Republicans sure do love their “war on drugs.” During the Obama administration, Senator Ted Cruz (R- TX) chided the president for failing to enforce federal drug laws, even though his administration spent more on marijuana enforcement in just his first term than Bush and Clinton combined. Now that Donald Trump is president, Attorney General Jeff Sessions has pledged to renew the national war on drugs and target marijuana.

But according to the Constitution, does any administration have the authority wage a “war on drugs?” Can the federal government, in conformance to the Constitution, prohibit the production, distribution and use of marijuana? If so, do the federal laws trump those of the states? If not, is there a means by which they can be made to supersede state regulations that may be in conflict with federal law?

21 United States Code section 811 sets forth provisions of the Controlled Substances Act (CSA). The Drug Enforcement Agency’s website places controlled substances regulated under federal law into five categories, called “schedules.” Pursuant to federal law, marijuana is considered a Schedule One drug, in a class with substances such as cocaine, heroin and LSD. In determining which category a particular substance falls, the code requires certain factors be considered. By classifying marijuana as a Schedule One drug, the federal government has concluded marijuana 1) has a high potential for abuse 2) has NO accepted medical benefit 3) cannot be considered safe.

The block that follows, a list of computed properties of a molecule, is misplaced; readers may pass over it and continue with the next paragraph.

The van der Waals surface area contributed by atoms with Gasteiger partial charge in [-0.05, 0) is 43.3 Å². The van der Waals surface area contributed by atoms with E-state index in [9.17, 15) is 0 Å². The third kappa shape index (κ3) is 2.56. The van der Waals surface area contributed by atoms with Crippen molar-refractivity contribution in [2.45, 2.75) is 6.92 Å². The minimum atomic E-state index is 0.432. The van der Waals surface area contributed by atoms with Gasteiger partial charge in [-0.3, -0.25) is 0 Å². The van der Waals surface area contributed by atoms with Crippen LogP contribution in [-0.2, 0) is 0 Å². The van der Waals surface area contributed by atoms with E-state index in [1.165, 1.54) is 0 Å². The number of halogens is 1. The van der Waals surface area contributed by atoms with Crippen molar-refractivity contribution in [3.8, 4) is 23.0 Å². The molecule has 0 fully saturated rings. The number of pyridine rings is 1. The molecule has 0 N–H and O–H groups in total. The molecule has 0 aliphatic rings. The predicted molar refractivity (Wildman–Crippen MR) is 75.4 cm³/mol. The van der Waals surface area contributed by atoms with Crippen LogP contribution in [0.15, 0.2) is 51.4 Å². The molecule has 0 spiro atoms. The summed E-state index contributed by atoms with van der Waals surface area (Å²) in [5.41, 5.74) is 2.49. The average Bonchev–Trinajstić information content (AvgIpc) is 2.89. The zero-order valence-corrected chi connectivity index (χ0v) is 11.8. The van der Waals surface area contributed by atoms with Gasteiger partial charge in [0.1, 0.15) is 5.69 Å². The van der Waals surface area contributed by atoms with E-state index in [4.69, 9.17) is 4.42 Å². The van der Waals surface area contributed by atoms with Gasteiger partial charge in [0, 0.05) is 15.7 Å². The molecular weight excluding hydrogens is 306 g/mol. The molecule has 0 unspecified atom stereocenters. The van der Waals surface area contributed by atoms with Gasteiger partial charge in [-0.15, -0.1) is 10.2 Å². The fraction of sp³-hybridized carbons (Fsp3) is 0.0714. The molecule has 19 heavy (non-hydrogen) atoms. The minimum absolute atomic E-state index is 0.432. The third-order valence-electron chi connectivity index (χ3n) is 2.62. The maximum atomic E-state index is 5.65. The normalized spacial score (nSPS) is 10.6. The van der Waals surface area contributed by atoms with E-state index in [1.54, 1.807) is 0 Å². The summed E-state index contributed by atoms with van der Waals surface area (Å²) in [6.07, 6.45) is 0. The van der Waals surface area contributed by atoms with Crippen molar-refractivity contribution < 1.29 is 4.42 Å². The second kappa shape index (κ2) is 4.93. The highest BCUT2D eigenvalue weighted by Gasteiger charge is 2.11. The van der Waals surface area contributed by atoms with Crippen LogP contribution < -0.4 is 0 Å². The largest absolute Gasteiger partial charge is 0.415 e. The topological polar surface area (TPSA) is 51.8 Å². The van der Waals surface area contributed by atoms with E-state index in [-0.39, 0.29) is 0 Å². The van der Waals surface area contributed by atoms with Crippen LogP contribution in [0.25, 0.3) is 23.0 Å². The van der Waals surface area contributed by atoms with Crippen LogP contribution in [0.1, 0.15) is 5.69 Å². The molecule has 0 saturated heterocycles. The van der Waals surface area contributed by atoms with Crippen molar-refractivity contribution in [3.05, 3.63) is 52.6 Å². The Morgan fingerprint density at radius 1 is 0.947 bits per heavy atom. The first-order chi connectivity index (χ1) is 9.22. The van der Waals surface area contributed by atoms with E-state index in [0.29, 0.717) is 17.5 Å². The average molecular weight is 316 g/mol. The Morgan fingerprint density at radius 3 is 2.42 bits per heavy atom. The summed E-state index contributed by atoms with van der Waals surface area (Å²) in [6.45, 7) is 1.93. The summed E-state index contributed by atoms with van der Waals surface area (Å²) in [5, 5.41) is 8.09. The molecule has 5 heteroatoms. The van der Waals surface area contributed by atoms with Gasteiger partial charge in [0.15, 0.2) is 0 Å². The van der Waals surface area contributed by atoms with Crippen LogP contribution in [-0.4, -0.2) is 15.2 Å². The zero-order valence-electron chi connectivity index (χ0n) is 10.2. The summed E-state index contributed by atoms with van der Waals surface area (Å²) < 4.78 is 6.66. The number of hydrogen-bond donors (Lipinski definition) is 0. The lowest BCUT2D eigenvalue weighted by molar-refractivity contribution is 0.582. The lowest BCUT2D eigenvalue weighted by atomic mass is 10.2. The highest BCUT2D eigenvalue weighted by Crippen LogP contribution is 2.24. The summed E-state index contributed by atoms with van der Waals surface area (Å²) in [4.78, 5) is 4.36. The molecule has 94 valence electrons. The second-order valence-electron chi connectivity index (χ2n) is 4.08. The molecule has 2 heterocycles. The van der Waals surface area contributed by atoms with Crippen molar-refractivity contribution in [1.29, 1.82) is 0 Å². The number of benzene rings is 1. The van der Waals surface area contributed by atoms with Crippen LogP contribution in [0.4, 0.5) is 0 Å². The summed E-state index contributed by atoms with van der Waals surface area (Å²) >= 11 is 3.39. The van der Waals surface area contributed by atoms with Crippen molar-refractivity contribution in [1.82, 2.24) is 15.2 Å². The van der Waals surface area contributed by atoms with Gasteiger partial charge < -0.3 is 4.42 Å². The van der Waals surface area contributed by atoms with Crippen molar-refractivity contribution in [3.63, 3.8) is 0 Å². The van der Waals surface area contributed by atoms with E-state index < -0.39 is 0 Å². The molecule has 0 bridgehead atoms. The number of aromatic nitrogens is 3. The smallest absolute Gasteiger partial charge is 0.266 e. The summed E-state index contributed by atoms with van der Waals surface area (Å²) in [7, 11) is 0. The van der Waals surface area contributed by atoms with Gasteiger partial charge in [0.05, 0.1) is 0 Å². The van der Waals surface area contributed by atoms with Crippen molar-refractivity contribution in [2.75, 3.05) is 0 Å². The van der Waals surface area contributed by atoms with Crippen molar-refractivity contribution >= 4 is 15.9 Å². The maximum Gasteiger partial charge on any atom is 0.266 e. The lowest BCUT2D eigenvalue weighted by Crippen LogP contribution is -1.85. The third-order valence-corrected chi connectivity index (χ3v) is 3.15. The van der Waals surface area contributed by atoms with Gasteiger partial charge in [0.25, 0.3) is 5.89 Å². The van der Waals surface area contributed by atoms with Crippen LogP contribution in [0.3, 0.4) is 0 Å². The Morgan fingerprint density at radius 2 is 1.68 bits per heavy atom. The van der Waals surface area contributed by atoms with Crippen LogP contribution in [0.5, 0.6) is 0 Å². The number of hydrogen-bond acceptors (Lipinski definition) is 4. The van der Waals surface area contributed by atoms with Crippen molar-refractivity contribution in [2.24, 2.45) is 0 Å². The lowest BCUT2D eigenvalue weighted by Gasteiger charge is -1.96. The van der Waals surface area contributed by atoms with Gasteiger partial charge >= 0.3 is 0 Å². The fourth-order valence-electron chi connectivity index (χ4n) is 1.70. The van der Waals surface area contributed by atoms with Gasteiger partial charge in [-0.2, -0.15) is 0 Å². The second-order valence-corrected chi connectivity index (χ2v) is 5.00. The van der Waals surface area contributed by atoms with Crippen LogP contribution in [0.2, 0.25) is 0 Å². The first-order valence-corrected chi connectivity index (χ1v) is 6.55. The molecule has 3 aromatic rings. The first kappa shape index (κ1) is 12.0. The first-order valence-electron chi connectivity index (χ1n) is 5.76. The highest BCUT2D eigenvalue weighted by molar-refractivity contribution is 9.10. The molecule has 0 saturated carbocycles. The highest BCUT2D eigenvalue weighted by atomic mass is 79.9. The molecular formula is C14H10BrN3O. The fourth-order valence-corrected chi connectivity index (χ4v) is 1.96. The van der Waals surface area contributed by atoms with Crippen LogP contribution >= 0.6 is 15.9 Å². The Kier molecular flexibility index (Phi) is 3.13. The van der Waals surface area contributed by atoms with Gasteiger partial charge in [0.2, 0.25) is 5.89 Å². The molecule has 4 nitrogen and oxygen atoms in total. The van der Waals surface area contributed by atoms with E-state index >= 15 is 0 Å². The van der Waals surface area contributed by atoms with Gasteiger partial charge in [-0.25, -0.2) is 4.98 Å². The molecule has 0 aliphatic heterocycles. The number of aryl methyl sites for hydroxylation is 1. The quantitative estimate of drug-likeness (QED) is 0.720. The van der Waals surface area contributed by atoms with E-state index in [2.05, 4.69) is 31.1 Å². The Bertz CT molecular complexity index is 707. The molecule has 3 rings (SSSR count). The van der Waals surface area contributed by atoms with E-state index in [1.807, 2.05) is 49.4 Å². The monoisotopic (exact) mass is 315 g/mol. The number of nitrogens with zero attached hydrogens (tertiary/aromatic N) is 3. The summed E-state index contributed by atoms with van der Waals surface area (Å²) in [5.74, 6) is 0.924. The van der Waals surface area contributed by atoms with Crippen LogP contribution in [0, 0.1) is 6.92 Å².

Article VI, Clause 2 of the Constitution contains the Supremacy Clause, which reads as follows:

“This Constitution, and the Laws of the United States which shall be made in pursuance thereof; and all treaties made, or which shall be made, under the authority of the United States, shall be the supreme law of the land; and the judges in every state shall be bound thereby, anything in the constitution or laws of any state to the contrary notwithstanding.” (Emphasis added)

So, according to the Supremacy Clause, federal marijuana laws must be made in pursuance to the Constitution – meaning, the States must have delegated the power to regulate this plant. A perusal of Article I, section 8 (powers delegated to Congress) indicates the States delegated no such power to the general government. Accordingly, the Tenth Amendment thus becomes operative:

“The powers not delegated to the United States by the Constitution, nor prohibited by it to the States, are reserved to the States respectively, or to the people.”

Presently, states have regulations acknowledging various freedoms regarding marijuana use, ranging from regulated use for medical purposes, to allowing for regulated (meaning taxed) recreational use, to decriminalizing the possession of small amounts of the plant.

So, we currently are faced with two issues: first, states are ignoring federal law, and second, there is an inconsistency in laws among the several states. This raises the inquiry as to how to approach this situation. Must there be one national approach